Visual Studio 2010 Virtualization and VM Factory


Before I left for Redmond last night, I started the creation of four virtual machines, in parallel, with only a few clicks and specifying each machine name … whereby we could even pre-configure the names. While I was sitting on the bus, reading and dozing off factories in the US and in imageCanada created four fully functional images, with Server 2008, Team Foundation Server 2010, Visual Studio 2010 Ultimate, Office 2007, WSS, MOSS 2007 and a number of Rangers customization of the operating system.

When  I arrived at Chuck’s home, I enjoyed a beer and a chat with Chuck and then checked up on the factories … all done and images ready for the TFS configuration, followed by defragmentation. What struck me again, was the simplicity and the hands-off environment, which makes the VM factory and associated guidance an “awesome” solution.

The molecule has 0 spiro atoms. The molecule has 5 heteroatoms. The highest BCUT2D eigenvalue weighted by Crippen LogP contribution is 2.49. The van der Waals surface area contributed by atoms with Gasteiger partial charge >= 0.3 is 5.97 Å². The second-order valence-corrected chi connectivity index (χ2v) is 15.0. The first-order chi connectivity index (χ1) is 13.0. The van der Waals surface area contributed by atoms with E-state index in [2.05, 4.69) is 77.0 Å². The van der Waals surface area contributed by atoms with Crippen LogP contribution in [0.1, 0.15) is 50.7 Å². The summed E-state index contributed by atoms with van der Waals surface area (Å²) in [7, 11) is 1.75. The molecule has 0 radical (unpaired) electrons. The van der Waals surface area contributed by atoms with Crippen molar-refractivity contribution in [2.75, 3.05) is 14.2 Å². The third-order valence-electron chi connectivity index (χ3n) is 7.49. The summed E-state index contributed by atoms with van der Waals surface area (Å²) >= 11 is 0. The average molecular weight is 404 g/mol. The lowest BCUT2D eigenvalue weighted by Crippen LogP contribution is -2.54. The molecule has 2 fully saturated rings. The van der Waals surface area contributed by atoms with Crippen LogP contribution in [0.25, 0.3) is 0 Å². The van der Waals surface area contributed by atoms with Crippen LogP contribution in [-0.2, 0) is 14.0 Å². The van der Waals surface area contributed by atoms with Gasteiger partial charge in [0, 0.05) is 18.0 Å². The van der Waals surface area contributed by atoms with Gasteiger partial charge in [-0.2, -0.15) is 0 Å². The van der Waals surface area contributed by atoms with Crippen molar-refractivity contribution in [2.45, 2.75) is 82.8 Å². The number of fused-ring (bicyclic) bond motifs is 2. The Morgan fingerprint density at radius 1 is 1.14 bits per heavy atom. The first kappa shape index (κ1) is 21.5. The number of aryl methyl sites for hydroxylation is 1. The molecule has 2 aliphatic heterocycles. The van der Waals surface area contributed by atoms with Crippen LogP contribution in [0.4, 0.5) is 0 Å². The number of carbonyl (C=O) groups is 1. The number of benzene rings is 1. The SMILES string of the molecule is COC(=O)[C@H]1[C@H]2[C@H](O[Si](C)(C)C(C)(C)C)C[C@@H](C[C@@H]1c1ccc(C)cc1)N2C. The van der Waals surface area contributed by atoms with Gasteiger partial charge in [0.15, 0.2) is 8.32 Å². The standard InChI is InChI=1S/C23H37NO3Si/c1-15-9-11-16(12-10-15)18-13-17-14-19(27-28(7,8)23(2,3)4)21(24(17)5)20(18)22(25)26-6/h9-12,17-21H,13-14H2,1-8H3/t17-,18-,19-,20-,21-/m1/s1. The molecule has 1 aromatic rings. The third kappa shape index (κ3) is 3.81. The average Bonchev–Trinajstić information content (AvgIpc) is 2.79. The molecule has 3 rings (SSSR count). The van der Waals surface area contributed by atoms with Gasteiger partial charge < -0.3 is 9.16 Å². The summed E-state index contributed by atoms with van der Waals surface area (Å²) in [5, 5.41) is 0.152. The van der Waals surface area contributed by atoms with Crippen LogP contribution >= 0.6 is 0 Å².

The message to date …

    • Addresses the People, Process, and Technology guidance for Requirements Engineering (RE) using Team Foundation Server.

    • The goal of this guidance is to provide formalized Microsoft field experience in the form of recommended procedures and processes, Visual Studio Team System and Team Foundation Server configurations, and skill development references for the Requirements Engineering discipline of your application lifecycle.

    The additional visions …

      • Promote a factory in every team! Using the starter factory you can literally bring your factory based on TRIAL up in minutes and synchronize other factories to add other environments, such as MSDN.

      • Introduce Office 2010, MOSS 2010, SQL Server 2008 R2 and 64-bit based on MSDN.

      • Enable you to re-use the base factory and customise the factory to match “your” needs.

      Give us a shout if you are interested in starting your own factory … we will show you the steps of creating your own in the next post.

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